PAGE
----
Drone Records
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Format: CD
Label & Cat.Number: Audiosphere AS06
Release Year: 2003
Note: in super jewel box
Price (incl. 19% VAT): €13.50

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Ungewhnliche Kollaboration, aufgenommen an einem Tag in Sidney, 23.July 2002: dunkel-pulsierend hmmernde Soundflchen und sich dramatisch entwickelnde elektronische konkret-Klnge machen dies zu einer spannenden Hrerfahrung!

Take three Swiss tourists. Feed them top notch Sydney rock oysters, fine Hunter Valley wines and get them into a recording studio with Oren Ambarchi. That was the challenge. This is the record. If Ambarchi, Mller and the Crack have one thing in common (beyond gastronomic excess), it is their ability to get extraordinary sounds out of everyday objects. This one day recording session at Big Jesus Burger in Sydney highlights the mutual approach they share.There's such cohesion, wholeness and single mindedness to these pieces that makes identification of the individuals involved virtually impossible. So forget the 'Who's Doing
What?' game. Close your eyes and play 'Where The Hell Am I?' ... rainforest, glacier, casino, ship's hull, bowling alley or five star restaurant? [label description]

"Clustered, pacing, stomping. The mechanics of this latest collaboration by Ambarchi, Muller and Voice Crack manipulates resonance and miniscule particles like they are playing a game with sensors that bark and bite back. The ominous nature of 'Walking Oysters' uses plotted stepping which designs the frame for the kinetics lurking inside. Over these forty+ minutes these gentlemen incorporate electronics, strings and percussion to mold something freely derived from bare open circuits and other happy mistakes. A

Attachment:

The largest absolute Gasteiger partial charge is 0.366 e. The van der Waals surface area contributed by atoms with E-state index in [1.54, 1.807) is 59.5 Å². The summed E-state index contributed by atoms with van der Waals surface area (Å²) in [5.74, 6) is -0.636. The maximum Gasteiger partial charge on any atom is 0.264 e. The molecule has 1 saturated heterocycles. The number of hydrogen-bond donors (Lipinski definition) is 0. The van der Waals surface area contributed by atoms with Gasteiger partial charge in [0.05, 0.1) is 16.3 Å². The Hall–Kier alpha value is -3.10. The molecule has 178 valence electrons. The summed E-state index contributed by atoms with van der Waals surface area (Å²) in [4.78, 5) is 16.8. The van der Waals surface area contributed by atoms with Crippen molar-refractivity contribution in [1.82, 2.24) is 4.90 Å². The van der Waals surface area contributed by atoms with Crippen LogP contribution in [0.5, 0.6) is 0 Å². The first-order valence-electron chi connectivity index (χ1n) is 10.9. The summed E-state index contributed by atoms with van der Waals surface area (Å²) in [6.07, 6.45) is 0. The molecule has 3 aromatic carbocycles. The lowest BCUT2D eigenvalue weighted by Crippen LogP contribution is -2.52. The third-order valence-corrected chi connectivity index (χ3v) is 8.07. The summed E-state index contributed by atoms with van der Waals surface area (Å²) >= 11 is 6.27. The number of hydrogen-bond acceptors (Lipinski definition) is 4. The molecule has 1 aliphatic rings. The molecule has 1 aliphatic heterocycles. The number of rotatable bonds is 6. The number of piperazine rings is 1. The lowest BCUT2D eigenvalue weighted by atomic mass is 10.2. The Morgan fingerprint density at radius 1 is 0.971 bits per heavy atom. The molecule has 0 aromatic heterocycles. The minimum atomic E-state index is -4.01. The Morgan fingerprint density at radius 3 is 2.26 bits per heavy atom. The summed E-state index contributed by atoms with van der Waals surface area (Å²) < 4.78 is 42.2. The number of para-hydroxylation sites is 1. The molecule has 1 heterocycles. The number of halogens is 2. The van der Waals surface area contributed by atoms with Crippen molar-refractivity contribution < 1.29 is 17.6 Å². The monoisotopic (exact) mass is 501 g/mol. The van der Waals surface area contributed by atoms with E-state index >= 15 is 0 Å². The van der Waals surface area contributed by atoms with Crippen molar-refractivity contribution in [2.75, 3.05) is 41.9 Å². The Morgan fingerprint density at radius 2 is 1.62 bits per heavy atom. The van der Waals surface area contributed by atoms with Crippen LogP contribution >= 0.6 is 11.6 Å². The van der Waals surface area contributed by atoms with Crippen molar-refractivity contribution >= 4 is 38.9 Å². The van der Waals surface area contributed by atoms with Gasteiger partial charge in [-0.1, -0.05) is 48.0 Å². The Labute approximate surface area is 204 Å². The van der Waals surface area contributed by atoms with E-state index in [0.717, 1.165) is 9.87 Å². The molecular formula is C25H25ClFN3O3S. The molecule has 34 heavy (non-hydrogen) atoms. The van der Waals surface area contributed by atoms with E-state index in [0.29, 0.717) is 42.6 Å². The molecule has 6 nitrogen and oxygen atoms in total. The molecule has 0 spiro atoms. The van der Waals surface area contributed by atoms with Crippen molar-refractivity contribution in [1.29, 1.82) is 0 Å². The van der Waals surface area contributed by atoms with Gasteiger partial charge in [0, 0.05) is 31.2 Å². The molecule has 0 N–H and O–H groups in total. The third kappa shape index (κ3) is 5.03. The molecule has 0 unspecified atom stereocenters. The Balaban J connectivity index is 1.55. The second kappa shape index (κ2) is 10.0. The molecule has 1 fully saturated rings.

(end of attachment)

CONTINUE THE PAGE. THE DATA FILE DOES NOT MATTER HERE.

vernacular is built on 'Briefing Oysters' that forms slowly and largely into a vibrating dissonance - but be careful - these
authoritative sounds are so ecstatic that they literally knocked my bass woofer off the shelf (that was a first). If you play this on
headphones it is sure to be a significant mind rush. After the tremendous pinnacle the piece is treated to the equivalent of a breathing tube, charted by timed intervals inhalations (or percussive metering). Starting as a static-laden drone 'Grounding Oysters'
relies on the residues of quiet and bass thumping play between channels. Like moving lumber and bark that is electrified, the
organic quality to this track is just stunning. Not satisfied to simply use the formidable sine wave with subtle manipulation - 'Oystered' totally experiments with every aspect of frequency and sample. There are parts that test your ear drum, giving the listener a physical, sensory experience. This is active listening."
[TJN, Vital Weekly]